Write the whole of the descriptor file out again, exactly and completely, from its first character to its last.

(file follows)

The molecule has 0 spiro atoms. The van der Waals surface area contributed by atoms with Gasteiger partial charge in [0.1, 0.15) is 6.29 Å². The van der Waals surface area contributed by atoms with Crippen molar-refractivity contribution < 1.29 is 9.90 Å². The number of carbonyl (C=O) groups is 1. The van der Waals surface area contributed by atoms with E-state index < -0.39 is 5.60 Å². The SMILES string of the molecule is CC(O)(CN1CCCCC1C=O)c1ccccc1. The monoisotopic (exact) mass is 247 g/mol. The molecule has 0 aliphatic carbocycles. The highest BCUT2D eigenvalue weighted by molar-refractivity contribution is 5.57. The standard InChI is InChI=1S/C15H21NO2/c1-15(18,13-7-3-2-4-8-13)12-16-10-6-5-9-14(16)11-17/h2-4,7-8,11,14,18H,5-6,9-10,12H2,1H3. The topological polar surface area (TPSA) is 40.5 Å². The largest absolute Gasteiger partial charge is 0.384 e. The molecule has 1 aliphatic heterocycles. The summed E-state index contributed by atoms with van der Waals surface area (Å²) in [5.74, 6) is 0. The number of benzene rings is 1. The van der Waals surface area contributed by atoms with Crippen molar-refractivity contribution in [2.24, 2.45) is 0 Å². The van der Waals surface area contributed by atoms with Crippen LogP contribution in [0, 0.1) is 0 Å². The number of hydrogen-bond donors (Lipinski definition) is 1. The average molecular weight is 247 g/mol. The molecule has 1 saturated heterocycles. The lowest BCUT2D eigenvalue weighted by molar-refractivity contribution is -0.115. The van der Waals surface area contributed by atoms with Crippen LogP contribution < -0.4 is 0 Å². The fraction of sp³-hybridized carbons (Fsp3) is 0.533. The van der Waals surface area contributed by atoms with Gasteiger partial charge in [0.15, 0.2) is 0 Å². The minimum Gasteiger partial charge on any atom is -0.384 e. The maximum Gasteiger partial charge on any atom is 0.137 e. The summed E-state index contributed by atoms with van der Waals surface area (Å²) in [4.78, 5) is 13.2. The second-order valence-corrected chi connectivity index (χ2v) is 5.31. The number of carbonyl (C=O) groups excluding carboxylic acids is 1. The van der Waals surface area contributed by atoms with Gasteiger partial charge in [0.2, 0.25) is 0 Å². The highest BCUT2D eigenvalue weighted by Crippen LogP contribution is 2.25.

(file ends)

The molecule has 0 spiro atoms. The van der Waals surface area contributed by atoms with Gasteiger partial charge in [0.1, 0.15) is 6.29 Å². The van der Waals surface area contributed by atoms with Crippen molar-refractivity contribution < 1.29 is 9.90 Å². The number of carbonyl (C=O) groups is 1. The van der Waals surface area contributed by atoms with E-state index < -0.39 is 5.60 Å². The SMILES string of the molecule is CC(O)(CN1CCCCC1C=O)c1ccccc1. The monoisotopic (exact) mass is 247 g/mol. The molecule has 0 aliphatic carbocycles. The highest BCUT2D eigenvalue weighted by molar-refractivity contribution is 5.57. The standard InChI is InChI=1S/C15H21NO2/c1-15(18,13-7-3-2-4-8-13)12-16-10-6-5-9-14(16)11-17/h2-4,7-8,11,14,18H,5-6,9-10,12H2,1H3. The topological polar surface area (TPSA) is 40.5 Å². The largest absolute Gasteiger partial charge is 0.384 e. The molecule has 1 aliphatic heterocycles. The summed E-state index contributed by atoms with van der Waals surface area (Å²) in [5.74, 6) is 0. The number of benzene rings is 1. The van der Waals surface area contributed by atoms with Crippen molar-refractivity contribution in [2.24, 2.45) is 0 Å². The van der Waals surface area contributed by atoms with Crippen LogP contribution in [0, 0.1) is 0 Å². The number of hydrogen-bond donors (Lipinski definition) is 1. The average molecular weight is 247 g/mol. The molecule has 1 saturated heterocycles. The lowest BCUT2D eigenvalue weighted by molar-refractivity contribution is -0.115. The van der Waals surface area contributed by atoms with Crippen LogP contribution < -0.4 is 0 Å². The fraction of sp³-hybridized carbons (Fsp3) is 0.533. The van der Waals surface area contributed by atoms with Gasteiger partial charge in [0.15, 0.2) is 0 Å². The minimum Gasteiger partial charge on any atom is -0.384 e. The maximum Gasteiger partial charge on any atom is 0.137 e. The summed E-state index contributed by atoms with van der Waals surface area (Å²) in [4.78, 5) is 13.2. The second-order valence-corrected chi connectivity index (χ2v) is 5.31. The number of carbonyl (C=O) groups excluding carboxylic acids is 1. The van der Waals surface area contributed by atoms with Gasteiger partial charge in [0.2, 0.25) is 0 Å². The highest BCUT2D eigenvalue weighted by Crippen LogP contribution is 2.25.